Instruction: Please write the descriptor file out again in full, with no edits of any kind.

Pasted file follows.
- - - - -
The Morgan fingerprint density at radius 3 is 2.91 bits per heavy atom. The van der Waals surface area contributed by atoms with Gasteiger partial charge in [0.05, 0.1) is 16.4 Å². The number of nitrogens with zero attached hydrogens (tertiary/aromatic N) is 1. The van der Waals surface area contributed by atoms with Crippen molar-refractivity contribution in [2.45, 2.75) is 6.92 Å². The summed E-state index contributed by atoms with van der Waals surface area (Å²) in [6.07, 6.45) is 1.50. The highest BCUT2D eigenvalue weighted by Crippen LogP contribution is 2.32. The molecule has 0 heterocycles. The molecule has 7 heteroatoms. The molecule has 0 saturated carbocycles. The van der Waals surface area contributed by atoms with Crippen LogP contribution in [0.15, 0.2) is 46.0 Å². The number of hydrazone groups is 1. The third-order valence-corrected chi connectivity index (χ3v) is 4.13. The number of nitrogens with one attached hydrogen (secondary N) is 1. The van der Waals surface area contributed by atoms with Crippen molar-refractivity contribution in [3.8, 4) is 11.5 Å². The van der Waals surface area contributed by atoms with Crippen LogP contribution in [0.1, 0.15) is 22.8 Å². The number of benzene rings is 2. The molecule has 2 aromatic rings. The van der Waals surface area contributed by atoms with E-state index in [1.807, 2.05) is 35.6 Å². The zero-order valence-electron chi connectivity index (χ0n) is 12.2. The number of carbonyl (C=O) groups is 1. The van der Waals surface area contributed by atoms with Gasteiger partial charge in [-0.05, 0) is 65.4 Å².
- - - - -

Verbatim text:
The Morgan fingerprint density at radius 3 is 2.91 bits per heavy atom. The van der Waals surface area contributed by atoms with Gasteiger partial charge in [0.05, 0.1) is 16.4 Å². The number of nitrogens with zero attached hydrogens (tertiary/aromatic N) is 1. The van der Waals surface area contributed by atoms with Crippen molar-refractivity contribution in [2.45, 2.75) is 6.92 Å². The summed E-state index contributed by atoms with van der Waals surface area (Å²) in [6.07, 6.45) is 1.50. The highest BCUT2D eigenvalue weighted by Crippen LogP contribution is 2.32. The molecule has 0 heterocycles. The molecule has 7 heteroatoms. The molecule has 0 saturated carbocycles. The van der Waals surface area contributed by atoms with Crippen LogP contribution in [0.15, 0.2) is 46.0 Å². The number of hydrazone groups is 1. The third-order valence-corrected chi connectivity index (χ3v) is 4.13. The number of nitrogens with one attached hydrogen (secondary N) is 1. The van der Waals surface area contributed by atoms with Crippen molar-refractivity contribution in [3.8, 4) is 11.5 Å². The van der Waals surface area contributed by atoms with Crippen LogP contribution in [0.1, 0.15) is 22.8 Å². The number of benzene rings is 2. The molecule has 2 aromatic rings. The van der Waals surface area contributed by atoms with E-state index in [1.807, 2.05) is 35.6 Å². The zero-order valence-electron chi connectivity index (χ0n) is 12.2. The number of carbonyl (C=O) groups is 1. The van der Waals surface area contributed by atoms with Gasteiger partial charge in [-0.05, 0) is 65.4 Å².